“After the last cycle, we saw such an increase in participation that it was apparent more people could participate and have their voices heard in a primary versus a caucus,” Frierson told The Hill. “With a caucus process, you spend half a day to a full day that not everyone has the ability to give up a day for.”
Frierson added that he’s seen some Republican support for the idea, but stopped short of calling it a bipartisan effort.
The idea has gotten a thumbs up from some big name Democrats including Nevada political giant and former Senate Majority Leader Harry ReidHarry Mason ReidBottom line Voters need to feel the benefit, not just hear the message Schumer-McConnell dial down the debt ceiling drama MORE, as well as former Democratic National Committee Chairman Tom PerezThomas PerezClinton’s top five vice presidential picks Government social programs: Triumph of hope over evidence Labor’s 'wasteful spending and mismanagement” at Workers’ Comp MORE.
"I have a lot of confidence in Nevada. A really, really strong party," former Democratic National Committee Chairman Tom Perez told CNN last month. "We have gone to school on the lessons of Iowa. We're as low-tech as humanly possible while still preserving efficiency."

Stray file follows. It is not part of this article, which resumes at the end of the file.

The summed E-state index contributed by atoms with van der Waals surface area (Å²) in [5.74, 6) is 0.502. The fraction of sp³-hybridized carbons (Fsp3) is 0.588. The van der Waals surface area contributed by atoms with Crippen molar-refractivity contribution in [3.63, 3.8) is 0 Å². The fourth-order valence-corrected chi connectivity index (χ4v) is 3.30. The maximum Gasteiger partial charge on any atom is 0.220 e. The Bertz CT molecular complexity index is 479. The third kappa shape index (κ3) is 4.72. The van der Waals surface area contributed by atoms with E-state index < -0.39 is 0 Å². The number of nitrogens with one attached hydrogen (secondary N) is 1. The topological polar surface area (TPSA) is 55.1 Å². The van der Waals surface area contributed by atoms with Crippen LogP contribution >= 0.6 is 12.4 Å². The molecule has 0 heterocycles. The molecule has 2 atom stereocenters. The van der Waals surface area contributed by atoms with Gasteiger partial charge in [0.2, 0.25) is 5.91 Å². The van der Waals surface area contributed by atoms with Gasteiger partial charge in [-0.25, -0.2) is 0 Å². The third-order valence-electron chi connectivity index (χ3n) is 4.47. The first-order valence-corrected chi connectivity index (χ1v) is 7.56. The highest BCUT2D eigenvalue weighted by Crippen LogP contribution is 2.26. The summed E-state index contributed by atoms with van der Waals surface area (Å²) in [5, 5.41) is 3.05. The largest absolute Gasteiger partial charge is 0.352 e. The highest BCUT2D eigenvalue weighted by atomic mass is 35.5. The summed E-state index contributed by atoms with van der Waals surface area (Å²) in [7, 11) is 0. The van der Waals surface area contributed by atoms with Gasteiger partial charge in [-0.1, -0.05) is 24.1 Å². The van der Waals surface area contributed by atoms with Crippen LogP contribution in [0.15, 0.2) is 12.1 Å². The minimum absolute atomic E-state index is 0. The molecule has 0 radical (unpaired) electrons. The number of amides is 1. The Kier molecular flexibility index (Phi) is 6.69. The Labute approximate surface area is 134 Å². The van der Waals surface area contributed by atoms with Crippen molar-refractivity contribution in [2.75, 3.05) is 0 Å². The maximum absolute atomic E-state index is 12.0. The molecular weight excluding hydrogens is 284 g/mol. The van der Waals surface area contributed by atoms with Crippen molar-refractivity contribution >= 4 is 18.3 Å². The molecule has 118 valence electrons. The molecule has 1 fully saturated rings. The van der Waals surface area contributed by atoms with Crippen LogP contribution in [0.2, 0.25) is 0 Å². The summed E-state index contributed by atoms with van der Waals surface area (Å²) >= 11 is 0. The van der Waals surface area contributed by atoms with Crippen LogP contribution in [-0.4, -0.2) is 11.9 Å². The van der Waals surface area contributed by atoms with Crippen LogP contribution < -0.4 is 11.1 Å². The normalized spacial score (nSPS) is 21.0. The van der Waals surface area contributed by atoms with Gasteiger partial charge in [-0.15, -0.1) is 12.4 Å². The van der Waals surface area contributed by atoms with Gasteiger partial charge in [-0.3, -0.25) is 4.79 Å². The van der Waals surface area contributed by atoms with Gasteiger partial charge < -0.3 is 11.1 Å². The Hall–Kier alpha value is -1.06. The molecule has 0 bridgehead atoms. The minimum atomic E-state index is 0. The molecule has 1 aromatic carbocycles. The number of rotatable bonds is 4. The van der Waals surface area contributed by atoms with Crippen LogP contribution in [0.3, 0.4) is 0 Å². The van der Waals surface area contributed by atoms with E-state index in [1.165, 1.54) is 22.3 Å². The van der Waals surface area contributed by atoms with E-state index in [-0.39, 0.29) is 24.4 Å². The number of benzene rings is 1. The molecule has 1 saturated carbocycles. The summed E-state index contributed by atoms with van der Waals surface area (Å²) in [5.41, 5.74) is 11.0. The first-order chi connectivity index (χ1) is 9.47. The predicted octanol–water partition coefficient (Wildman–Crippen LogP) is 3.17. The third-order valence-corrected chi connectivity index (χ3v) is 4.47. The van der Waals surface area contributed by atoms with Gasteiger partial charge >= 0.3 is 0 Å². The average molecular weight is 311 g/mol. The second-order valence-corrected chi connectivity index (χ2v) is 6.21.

It’s not clear, however, if current national Democratic leaders would sign off on the change. White House press secretary Jen Psaski addressed the issue in a briefing last month, saying it was “too soon” to discuss it, but jokingly adding “Nevada is a little warmer.”
“Obviously the DNC is aware. I think it’s incumbent that we would try to work together and make our case that Nevada is worthwhile,” Frierson said.
But Republicans and Democrats in Iowa and New Hampshire are signaling that the idea is far from becoming reality. They argue this isn’t the first time other states have floated the idea of leap frogging them in the presidential nominating calendar – and that it rarely goes well.
“This is something we see every four years,” said veteran Iowa Republican strategist David Kochel. “It’s a very difficult thing to move ahead of us because we will react and jump in front of them.”
Iowa and New Hampshire loyalists also point to their track records in raising the profiles of some of the most influential figures in politics, including former President Obama and Sen. Bernie Sanders (I-Vt.), regardless of whether they won the states.
“New Hampshire never wanted to be the decider of who the nominee is, what we are is the filter,” said Ray Buckley, the chair of the New Hampshire Democratic Party.